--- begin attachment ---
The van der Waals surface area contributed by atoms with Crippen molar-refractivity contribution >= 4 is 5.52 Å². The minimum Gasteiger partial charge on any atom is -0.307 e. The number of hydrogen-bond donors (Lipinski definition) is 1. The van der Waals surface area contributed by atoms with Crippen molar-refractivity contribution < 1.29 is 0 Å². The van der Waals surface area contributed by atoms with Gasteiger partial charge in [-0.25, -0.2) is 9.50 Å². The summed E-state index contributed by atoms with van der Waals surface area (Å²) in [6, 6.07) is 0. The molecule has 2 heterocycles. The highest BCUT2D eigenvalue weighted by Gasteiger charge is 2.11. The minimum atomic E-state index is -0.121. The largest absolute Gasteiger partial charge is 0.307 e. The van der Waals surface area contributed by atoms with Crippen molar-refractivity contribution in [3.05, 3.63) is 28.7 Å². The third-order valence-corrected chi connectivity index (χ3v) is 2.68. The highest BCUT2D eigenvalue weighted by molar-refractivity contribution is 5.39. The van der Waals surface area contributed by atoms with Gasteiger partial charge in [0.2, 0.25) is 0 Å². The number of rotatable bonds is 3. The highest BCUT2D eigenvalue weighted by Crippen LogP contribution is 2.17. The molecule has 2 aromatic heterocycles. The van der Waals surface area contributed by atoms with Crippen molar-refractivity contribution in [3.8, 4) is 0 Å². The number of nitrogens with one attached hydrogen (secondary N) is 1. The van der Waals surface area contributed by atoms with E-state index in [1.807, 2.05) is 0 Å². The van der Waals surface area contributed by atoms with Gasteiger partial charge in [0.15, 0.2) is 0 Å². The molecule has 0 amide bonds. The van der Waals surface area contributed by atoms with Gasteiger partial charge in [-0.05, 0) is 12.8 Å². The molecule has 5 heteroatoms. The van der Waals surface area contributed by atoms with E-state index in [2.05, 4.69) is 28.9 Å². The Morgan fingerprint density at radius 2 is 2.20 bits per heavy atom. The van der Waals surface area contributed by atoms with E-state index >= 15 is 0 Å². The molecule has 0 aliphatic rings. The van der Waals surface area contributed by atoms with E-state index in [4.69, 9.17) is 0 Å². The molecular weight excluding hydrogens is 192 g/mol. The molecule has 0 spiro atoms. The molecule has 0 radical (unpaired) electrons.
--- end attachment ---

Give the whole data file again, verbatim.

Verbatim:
The van der Waals surface area contributed by atoms with Crippen molar-refractivity contribution >= 4 is 5.52 Å². The minimum Gasteiger partial charge on any atom is -0.307 e. The number of hydrogen-bond donors (Lipinski definition) is 1. The van der Waals surface area contributed by atoms with Crippen molar-refractivity contribution < 1.29 is 0 Å². The van der Waals surface area contributed by atoms with Gasteiger partial charge in [-0.25, -0.2) is 9.50 Å². The summed E-state index contributed by atoms with van der Waals surface area (Å²) in [6, 6.07) is 0. The molecule has 2 heterocycles. The highest BCUT2D eigenvalue weighted by Gasteiger charge is 2.11. The minimum atomic E-state index is -0.121. The largest absolute Gasteiger partial charge is 0.307 e. The van der Waals surface area contributed by atoms with Crippen molar-refractivity contribution in [3.05, 3.63) is 28.7 Å². The third-order valence-corrected chi connectivity index (χ3v) is 2.68. The highest BCUT2D eigenvalue weighted by molar-refractivity contribution is 5.39. The van der Waals surface area contributed by atoms with Gasteiger partial charge in [0.2, 0.25) is 0 Å². The number of rotatable bonds is 3. The highest BCUT2D eigenvalue weighted by Crippen LogP contribution is 2.17. The molecule has 2 aromatic heterocycles. The van der Waals surface area contributed by atoms with Crippen molar-refractivity contribution in [3.8, 4) is 0 Å². The number of nitrogens with one attached hydrogen (secondary N) is 1. The van der Waals surface area contributed by atoms with E-state index in [1.807, 2.05) is 0 Å². The van der Waals surface area contributed by atoms with Gasteiger partial charge in [0.15, 0.2) is 0 Å². The molecule has 0 amide bonds. The van der Waals surface area contributed by atoms with Gasteiger partial charge in [-0.05, 0) is 12.8 Å². The molecule has 5 heteroatoms. The van der Waals surface area contributed by atoms with E-state index in [2.05, 4.69) is 28.9 Å². The Morgan fingerprint density at radius 2 is 2.20 bits per heavy atom. The van der Waals surface area contributed by atoms with E-state index >= 15 is 0 Å². The molecule has 0 aliphatic rings. The van der Waals surface area contributed by atoms with E-state index in [4.69, 9.17) is 0 Å². The molecular weight excluding hydrogens is 192 g/mol. The molecule has 0 spiro atoms. The molecule has 0 radical (unpaired) electrons.